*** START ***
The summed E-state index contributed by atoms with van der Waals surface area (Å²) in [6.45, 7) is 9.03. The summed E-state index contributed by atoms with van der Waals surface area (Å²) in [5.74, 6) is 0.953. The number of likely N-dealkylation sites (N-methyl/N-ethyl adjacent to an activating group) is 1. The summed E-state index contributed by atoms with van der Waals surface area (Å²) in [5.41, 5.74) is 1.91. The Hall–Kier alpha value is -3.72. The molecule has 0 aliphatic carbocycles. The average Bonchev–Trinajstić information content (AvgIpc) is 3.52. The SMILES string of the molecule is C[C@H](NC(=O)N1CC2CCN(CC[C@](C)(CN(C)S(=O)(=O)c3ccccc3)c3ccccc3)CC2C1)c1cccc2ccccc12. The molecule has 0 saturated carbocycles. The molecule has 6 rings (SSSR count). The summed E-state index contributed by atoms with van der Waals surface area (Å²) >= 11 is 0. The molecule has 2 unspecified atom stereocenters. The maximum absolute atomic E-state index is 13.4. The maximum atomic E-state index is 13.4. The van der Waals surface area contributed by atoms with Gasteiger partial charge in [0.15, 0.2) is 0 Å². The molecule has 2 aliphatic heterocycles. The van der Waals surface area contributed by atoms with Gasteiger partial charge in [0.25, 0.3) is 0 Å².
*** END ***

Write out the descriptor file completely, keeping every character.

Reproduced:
The summed E-state index contributed by atoms with van der Waals surface area (Å²) in [6.45, 7) is 9.03. The summed E-state index contributed by atoms with van der Waals surface area (Å²) in [5.74, 6) is 0.953. The number of likely N-dealkylation sites (N-methyl/N-ethyl adjacent to an activating group) is 1. The summed E-state index contributed by atoms with van der Waals surface area (Å²) in [5.41, 5.74) is 1.91. The Hall–Kier alpha value is -3.72. The molecule has 0 aliphatic carbocycles. The average Bonchev–Trinajstić information content (AvgIpc) is 3.52. The SMILES string of the molecule is C[C@H](NC(=O)N1CC2CCN(CC[C@](C)(CN(C)S(=O)(=O)c3ccccc3)c3ccccc3)CC2C1)c1cccc2ccccc12. The molecule has 0 saturated carbocycles. The molecule has 6 rings (SSSR count). The summed E-state index contributed by atoms with van der Waals surface area (Å²) >= 11 is 0. The molecule has 2 unspecified atom stereocenters. The maximum absolute atomic E-state index is 13.4. The maximum atomic E-state index is 13.4. The van der Waals surface area contributed by atoms with Gasteiger partial charge in [0.15, 0.2) is 0 Å². The molecule has 2 aliphatic heterocycles. The van der Waals surface area contributed by atoms with Gasteiger partial charge in [0.25, 0.3) is 0 Å².